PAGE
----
Across the workshop, time was a major theme. Participants were more or less united by the claim that vulnerability and insecure labour can hardly be described as new conditions; instead, they have long histories. Alissa Karl (SUNY Brockport) argued convincingly that capitalism always produces precarity, so we need to turn away from hard periodizing gestures, such as the industrialism/post-industrial distinction, and practice observing the structural affinities between historically distant moments. Through a reading of anachronism in Ali Smith’s work, she showed that this is something that literary writing can help us with. Jon Helt Haarder (SDU), focusing on texts dealing with social housing in Denmark, also suggested that the connections obscured in dominant discourses are revealed through cultural texts. Often portrayed as if they are external to mainstream or ‘ordinary’ Danish society, social housing estates can in fact not be understood without an awareness of the historical processes of ghettoization, stigmatization and exclusion which are integral to the ‘mainstream’ social order.
Michiel Rys (Leuven) and Bryan Yazell (SDU) similarly focused on the complex relationship between past, present and future, and emphasized the significance of questions of temporality to an understanding of precariousness. Rys directed our attention to German socialist novels of the 1860s, showing that the texts are important on a meta level today: reading them, we can see writers grappling with representational strategies which work to stimulate political action in precarious conditions. Yazell showed that Claire Vaye Watkins’ work of speculative fiction, Gold Fame Citrus (2015), deals with the precarious future of climate change by borrowing heavily from images and tropes associated with past situations of insecurity. Though this familiarity can be a problem, the novel’s self-consciousness about the limitations of backward-looking typological thinking invites readers to imagine new and more precise forms of representation.
Meanwhile, Walt Hunter (Clemson University) returned us to the present moment. He explored the suggestive connections between the ‘now’ of contemporary poetry and the temporal alienations of precarity. If precarity is a frozen present, the immediacy of the poetic utterance might offer a way to deal with precarious time without recourse to futile fantasies of complete security. In a related way, my own paper sought to think about the connections between literary form and temporality in precariousness, arguing that the prominence of retrospection and anticipation in novels can reconfigure the nostalgia for an imagined past which sometimes characterizes contemporary precarious experience.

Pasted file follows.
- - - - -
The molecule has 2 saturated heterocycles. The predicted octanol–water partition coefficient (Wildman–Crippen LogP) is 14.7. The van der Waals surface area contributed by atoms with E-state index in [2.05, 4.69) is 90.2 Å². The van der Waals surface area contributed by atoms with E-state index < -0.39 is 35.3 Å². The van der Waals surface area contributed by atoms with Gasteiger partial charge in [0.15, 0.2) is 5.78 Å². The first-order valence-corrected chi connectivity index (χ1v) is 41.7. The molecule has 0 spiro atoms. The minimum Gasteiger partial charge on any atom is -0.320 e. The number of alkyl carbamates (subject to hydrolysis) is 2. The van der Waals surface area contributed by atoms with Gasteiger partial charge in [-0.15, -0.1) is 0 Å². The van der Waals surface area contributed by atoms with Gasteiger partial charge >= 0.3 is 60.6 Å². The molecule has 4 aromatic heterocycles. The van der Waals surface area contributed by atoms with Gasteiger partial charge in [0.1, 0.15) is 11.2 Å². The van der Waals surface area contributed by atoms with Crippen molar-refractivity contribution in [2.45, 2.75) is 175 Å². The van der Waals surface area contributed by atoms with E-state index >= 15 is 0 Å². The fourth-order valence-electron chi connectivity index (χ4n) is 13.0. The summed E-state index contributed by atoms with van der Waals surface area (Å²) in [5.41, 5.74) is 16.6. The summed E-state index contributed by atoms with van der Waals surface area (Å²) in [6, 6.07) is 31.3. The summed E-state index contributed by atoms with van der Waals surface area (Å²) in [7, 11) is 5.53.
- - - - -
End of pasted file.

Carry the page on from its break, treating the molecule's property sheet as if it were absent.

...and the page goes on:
The workshop therefore provided an important opportunity to gather researchers working on precarity in different contexts. What emerged was a sense of the increasing theoretical sophistication of approaches to the topic, and the diversity of the literary writing that is engaging with it. New areas of future investigation, and new questions have become apparent too, most pressingly, perhaps, the methodological challenge of accounting for the way texts work with, to and through readers in precarious times. Having established such an interesting and thought-provoking discussion over the two days of the workshop, we plan to address such questions, continue the conversation and find forums for ongoing international exchange on precarity, art and culture in the coming months and years.
Assistant Prof. Emily Hogg (SDU)